(LifeSiteNews) — New data from the U.S. Centers for Disease Control and Prevention (CDC) shows a concerning increase in mental health issues among American teenagers, but the mainstream media seems to be ignoring the group with the most disturbing figures: the gender-confused.
The CDC’s report was released earlier this week and was covered by numerous mainstream media outlets. However, while every article reports primarily on the alarmingly high rates of depression and suicidality among high school girls, hardly any have prominently highlighted the data which shows even higher percentages of the same struggles faced by gender-confused kids.
As previously reported by LifeSiteNews, the CDC’s “Youth Risk Behavior Survey Data Summary & Trends Report” examined surveillance data and trends among American high school students between 2011 and 2021. Although the findings revealed that the country’s teenagers are all experiencing a generally worsening trend with respect to mental health, the report emphasized that girls and kids who identify and live in a way that does not align with their biological sex are more likely to suffer from depression and suicidality when compared to other children.
According to the data, a whopping 69% of students identifying as “LGBQ+” experienced “persistent feelings of sadness or hopelessness” in 2021, which is 12% more than the number of girls who faced the same emotions. 78% of students who were sexually active with members of the same sex also fell into this category.
45% of gender-confused kids seriously considered taking their own lives compared to 30% of girls. Those who had same sex “sexual contacts” faced the same temptation at a rate of 58%. Of these students, 13% of girls actually attempted suicide while 22% of gender-confused teenagers and 33% of those who were sexually active with members of the same sex tried to take their own lives.
Despite the data clearly showing that the highest rates of “persistent hopelessness” and suicidality are present among kids who are confused about their gender and are engaging in sexual acts with members of the same sex, mainstream media coverage of this data has curiously chosen to focus on the struggles faced by teenage girls.
Although all reports from the mainstream outlets mention the mental health crisis of gender-confused students, hardly any include this issue in headlines, nor do they spend more than two short paragraphs—strategically placed in the middle of the reports—outlining the concerning data.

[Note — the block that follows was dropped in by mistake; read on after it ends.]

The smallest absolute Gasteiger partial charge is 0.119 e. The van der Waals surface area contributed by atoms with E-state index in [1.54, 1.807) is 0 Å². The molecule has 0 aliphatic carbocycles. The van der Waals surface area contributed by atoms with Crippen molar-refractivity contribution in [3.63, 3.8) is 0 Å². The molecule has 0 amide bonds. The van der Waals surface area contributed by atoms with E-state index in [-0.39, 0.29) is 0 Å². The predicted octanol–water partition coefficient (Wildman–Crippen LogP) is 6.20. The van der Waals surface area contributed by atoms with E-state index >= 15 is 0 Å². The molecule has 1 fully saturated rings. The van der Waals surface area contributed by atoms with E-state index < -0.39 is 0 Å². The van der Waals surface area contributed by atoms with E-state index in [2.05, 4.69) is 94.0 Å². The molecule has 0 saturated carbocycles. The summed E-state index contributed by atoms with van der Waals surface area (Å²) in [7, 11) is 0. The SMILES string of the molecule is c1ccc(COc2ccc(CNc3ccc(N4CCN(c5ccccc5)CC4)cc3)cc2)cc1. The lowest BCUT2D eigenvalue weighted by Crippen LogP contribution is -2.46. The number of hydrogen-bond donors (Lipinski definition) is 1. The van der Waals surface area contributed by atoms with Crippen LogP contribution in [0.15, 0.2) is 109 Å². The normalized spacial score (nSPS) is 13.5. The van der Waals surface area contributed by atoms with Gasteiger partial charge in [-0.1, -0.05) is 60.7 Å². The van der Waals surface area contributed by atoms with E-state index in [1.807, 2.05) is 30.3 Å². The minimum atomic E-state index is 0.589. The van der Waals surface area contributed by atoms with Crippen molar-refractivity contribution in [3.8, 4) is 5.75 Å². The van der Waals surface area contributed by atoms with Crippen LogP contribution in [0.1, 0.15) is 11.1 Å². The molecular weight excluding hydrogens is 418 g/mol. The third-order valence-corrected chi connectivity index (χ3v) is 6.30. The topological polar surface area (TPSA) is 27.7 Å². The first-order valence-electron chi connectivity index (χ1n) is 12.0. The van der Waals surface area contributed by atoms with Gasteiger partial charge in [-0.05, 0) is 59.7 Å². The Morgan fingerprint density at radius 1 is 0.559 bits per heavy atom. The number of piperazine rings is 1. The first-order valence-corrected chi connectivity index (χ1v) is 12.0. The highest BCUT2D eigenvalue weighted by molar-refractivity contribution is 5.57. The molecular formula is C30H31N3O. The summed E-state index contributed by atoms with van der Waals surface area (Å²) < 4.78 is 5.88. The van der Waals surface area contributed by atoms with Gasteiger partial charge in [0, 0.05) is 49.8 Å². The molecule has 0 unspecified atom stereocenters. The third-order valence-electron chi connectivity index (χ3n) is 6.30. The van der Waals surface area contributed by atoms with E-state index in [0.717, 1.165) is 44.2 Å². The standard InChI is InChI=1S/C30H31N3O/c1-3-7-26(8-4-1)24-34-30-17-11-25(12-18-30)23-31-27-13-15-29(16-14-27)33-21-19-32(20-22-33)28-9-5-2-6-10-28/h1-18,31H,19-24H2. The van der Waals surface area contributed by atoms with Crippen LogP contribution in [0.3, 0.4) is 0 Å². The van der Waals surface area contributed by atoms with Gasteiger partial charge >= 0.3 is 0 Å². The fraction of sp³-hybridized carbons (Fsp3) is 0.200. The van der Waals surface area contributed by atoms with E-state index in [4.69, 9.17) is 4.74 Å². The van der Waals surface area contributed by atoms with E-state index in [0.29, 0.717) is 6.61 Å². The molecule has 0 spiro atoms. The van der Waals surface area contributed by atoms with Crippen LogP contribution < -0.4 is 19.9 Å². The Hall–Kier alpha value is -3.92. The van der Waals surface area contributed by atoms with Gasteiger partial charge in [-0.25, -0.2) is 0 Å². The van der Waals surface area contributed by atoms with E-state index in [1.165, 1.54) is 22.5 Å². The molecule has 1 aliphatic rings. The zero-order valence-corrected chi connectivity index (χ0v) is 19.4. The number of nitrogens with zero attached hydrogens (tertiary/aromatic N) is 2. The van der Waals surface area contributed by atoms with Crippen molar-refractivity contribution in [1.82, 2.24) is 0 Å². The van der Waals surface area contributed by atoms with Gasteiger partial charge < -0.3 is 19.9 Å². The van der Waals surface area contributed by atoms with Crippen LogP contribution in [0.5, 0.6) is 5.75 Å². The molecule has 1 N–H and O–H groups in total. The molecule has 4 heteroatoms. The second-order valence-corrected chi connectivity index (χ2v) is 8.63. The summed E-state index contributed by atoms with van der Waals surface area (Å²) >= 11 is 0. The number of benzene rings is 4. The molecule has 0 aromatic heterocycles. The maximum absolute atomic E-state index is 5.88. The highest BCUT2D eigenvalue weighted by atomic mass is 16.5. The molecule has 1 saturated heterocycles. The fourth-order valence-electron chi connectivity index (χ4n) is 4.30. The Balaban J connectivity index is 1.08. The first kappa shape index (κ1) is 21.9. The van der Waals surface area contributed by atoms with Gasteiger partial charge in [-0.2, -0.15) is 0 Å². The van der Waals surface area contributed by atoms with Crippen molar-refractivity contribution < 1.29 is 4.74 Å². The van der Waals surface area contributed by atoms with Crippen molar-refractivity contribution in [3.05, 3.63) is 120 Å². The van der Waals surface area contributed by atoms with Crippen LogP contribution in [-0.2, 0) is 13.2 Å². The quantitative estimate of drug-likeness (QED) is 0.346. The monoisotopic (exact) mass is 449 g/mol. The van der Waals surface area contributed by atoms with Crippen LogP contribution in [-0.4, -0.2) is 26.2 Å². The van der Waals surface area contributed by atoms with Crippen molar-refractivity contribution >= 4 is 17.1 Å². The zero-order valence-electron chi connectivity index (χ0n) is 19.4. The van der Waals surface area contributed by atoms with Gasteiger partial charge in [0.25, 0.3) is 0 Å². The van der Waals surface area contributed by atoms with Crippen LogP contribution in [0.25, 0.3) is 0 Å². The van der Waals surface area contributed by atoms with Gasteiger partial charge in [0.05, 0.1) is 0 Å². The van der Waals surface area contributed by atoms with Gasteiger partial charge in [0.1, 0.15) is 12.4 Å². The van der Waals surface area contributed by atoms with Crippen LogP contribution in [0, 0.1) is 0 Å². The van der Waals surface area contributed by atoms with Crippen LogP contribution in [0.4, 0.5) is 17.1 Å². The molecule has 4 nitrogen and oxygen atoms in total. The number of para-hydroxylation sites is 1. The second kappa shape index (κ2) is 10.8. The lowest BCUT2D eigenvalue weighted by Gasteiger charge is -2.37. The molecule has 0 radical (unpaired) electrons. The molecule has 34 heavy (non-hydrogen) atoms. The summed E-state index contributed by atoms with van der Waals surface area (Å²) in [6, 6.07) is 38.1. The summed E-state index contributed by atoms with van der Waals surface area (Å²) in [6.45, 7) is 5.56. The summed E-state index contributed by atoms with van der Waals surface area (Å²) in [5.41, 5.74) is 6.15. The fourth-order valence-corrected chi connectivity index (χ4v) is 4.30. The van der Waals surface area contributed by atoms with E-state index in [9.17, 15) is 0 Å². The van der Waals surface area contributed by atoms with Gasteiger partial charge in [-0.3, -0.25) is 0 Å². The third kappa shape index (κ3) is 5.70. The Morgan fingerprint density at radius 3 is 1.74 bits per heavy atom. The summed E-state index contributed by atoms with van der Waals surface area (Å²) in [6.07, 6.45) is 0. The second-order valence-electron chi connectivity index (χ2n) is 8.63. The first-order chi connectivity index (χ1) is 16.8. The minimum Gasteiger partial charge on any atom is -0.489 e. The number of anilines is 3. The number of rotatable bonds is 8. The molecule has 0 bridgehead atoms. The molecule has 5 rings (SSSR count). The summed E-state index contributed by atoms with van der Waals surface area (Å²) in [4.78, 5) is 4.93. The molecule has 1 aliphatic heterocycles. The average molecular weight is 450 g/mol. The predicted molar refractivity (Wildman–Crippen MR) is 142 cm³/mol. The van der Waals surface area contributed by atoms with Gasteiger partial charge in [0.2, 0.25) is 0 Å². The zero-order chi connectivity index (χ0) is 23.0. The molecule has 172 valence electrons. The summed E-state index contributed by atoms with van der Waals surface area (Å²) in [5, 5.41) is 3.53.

The New York Times published an article titled “Teen Girls Report Record Levels of Sadness, C.D.C. Finds.” However, readers will only find that gender-confused teenagers experience the same issues by opening the article. Aside from a general statement in the subheading, the piece only makes three mentions of LGBT-identifying youth who faced depression and suicidal tendencies. The single percentage included was related to the number of kids who “reported feeling sadness every day for at least two weeks.”
Similarly, an NBC News headline states that the “CDC says teen girls are caught in an extreme wave of sadness and violence,” and merely commented that over 50% of gender confused teenagers “struggled with mental health.” The article also claims that “stigma and violence toward LGBTQ teenagers largely contributed” to the struggles.
CNN included the same statistic and noted that there is “ongoing and extreme distress” among these kids. The headline and majority of the article are focused on the decreasing mental health of high school girls. CBS News likewise geared its coverage on the rise in suicidality among girls, including only a single paragraph on the statistics of LGBT-identifying youth’s poor mental health and attempted suicide.
Contrary to the hidden mentions of gender-confused youth experiencing serious depression and suicidality, two notable platforms emphasized both groups of kids in their reports on this data. An NPR interview titled “The mental health of teen girls and LGBTQ+ teens has worsened since 2011” is one of few mainstream reports to include the gender-confused students in its headline, although the interview is more generalized on reasons behind increased teen mental health issues.
A data summary on the CDC website is the only mainstream article which details the serious crisis of depression and suicidality among both gender-confused teenagers and girls in both the headline and throughout the report.
Sadly, this is not the first time that mainstream media has underrepresented data showing the negative impact of so-called “gender transitions.” Last month, a study examining the impact of cross-sex hormones on the mental health of adolescents was misrepresented by mainstream media to highlight cases of improved mental health and belittle those who had increased suicidality after taking the drugs.
Although researchers determined that using the life-altering drugs “were associated with concurrent increases in positive affect” and “decreases in depression,” media outlets failed to emphasize that results also showed that “the most common adverse event was suicidal ideation.” Two out of 11 participants who experienced suicidality took their own lives.